Off the island of Crete in Greece, the crumbling remains of Spinalonga Island hold the secrets of a castaway colony from long ago. Spinalonga was initially constructed as a fortress to protect the Port of Olous in the early 1700s. With its steep walls and impenetrable defenses, it remained under Venetian control long after the Ottomans conquered the rest of Crete.
Gabrielle-Suzanne Barbot de Villeneuve, the creator of the 1740 French fairy tale “Beauty and the Beast,” actually drew her inspiration from real historical events. In the 1500s, a man named Petrus Gonsalvus was born in Tenerife, Spain, with a rare genetic condition called “hypertrichosis,” or “werewolf syndrome.”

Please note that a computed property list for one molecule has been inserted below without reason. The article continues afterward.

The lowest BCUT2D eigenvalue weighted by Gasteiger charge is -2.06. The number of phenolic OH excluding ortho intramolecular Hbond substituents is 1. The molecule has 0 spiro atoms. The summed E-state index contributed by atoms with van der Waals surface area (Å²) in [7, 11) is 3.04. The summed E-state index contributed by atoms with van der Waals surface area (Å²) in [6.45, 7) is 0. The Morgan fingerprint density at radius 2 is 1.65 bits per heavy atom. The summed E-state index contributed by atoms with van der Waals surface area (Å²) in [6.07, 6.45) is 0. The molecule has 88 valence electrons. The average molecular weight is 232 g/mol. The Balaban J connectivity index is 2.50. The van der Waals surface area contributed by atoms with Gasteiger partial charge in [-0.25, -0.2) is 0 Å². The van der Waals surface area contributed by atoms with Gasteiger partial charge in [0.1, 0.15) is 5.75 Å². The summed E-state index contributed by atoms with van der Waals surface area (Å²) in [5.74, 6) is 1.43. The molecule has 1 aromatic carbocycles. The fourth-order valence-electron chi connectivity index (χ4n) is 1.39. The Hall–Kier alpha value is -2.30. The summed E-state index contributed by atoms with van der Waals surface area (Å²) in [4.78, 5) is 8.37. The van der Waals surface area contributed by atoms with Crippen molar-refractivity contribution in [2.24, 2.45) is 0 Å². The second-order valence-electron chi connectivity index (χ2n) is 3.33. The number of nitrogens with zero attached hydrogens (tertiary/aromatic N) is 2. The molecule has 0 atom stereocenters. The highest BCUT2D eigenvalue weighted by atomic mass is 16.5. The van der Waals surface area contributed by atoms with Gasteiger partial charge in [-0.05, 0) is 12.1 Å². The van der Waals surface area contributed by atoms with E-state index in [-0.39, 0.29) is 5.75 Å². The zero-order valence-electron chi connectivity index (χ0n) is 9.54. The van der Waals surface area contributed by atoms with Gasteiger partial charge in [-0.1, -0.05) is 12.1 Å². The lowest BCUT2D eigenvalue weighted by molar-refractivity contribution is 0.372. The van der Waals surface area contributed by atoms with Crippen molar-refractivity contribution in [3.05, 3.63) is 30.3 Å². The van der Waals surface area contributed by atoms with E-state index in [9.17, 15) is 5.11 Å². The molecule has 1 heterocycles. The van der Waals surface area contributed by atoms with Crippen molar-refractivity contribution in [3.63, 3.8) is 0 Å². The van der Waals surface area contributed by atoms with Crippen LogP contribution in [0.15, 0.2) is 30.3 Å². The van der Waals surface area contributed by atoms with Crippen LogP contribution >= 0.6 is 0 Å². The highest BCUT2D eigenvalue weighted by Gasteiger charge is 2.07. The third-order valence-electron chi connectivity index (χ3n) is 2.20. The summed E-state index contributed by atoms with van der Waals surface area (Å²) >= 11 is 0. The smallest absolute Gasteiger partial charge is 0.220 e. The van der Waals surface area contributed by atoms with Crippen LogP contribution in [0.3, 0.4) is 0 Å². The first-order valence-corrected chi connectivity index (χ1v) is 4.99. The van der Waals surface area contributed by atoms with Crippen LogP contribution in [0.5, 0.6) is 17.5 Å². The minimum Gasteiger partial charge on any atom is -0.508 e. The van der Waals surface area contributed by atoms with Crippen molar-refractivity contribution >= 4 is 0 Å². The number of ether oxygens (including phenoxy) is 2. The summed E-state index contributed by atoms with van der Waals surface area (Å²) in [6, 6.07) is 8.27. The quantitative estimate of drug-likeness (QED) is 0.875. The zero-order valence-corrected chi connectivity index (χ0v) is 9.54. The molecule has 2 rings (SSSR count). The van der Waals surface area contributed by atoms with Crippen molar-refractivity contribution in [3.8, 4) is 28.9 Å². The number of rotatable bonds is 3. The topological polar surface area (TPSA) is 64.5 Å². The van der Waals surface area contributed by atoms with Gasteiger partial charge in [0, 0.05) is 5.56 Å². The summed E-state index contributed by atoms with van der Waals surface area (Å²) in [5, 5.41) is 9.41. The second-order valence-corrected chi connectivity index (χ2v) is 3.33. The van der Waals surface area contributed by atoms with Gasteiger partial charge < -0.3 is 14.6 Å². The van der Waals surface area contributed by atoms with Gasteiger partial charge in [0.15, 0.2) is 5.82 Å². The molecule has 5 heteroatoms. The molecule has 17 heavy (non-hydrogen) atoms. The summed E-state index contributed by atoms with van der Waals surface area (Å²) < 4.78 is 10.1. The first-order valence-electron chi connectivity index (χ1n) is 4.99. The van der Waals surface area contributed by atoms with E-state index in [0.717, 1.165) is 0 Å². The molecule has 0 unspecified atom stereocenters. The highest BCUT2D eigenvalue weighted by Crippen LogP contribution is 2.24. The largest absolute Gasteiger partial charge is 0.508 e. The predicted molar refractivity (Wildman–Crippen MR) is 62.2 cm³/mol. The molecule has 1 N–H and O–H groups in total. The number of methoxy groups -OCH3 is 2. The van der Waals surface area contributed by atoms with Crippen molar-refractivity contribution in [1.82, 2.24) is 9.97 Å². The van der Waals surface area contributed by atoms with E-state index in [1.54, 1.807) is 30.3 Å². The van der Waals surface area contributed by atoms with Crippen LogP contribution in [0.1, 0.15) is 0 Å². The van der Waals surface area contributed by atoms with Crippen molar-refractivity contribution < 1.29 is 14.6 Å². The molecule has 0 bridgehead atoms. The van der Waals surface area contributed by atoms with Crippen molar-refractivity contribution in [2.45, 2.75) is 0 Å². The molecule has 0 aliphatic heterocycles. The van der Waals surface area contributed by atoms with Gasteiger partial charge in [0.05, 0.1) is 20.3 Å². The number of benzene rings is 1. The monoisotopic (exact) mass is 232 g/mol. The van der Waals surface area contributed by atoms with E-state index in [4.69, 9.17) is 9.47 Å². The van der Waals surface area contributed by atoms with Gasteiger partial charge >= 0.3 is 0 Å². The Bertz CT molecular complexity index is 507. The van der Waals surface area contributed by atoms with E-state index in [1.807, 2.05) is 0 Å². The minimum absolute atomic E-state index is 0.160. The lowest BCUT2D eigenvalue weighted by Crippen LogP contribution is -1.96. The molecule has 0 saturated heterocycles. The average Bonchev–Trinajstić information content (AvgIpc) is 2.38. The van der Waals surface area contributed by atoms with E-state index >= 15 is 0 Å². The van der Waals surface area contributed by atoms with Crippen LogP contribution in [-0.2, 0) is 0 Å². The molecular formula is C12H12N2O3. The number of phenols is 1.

Iconic British photographer Jimmy Nelson carries on his tradition of capturing brilliant images of the world’s many indigenous cultures through his latest book, “Homage To Humanity.” While his earlier work, “Before They Pass Away,” had a more cynical view of the fate of these cultures, his new book takes us on a journey through a new lens – one of celebration and honor.
Born in Argentina to a Russian Jewish family in 1925, Adolfo Kaminsky is a former member of the underground French Resistance. During World War II, Kaminsky helped as many as 14,000 Jewish people escape persecution by forging identity papers.
Harvard’s Office for the Arts, Classics Department, and Classics Club, in partnership with the Center for Hellenic Studies, and the Consulate General of Greece in Boston will present Sophocles’ classic drama “Antigone.”
Two centuries after its original publication in London in 1818, “Frankenstein; or, the Modern Prometheus” novel, written by 20-year-old English author Mary Shelley, is still being held up as the yardstick by which art, society, science, and technology are judged.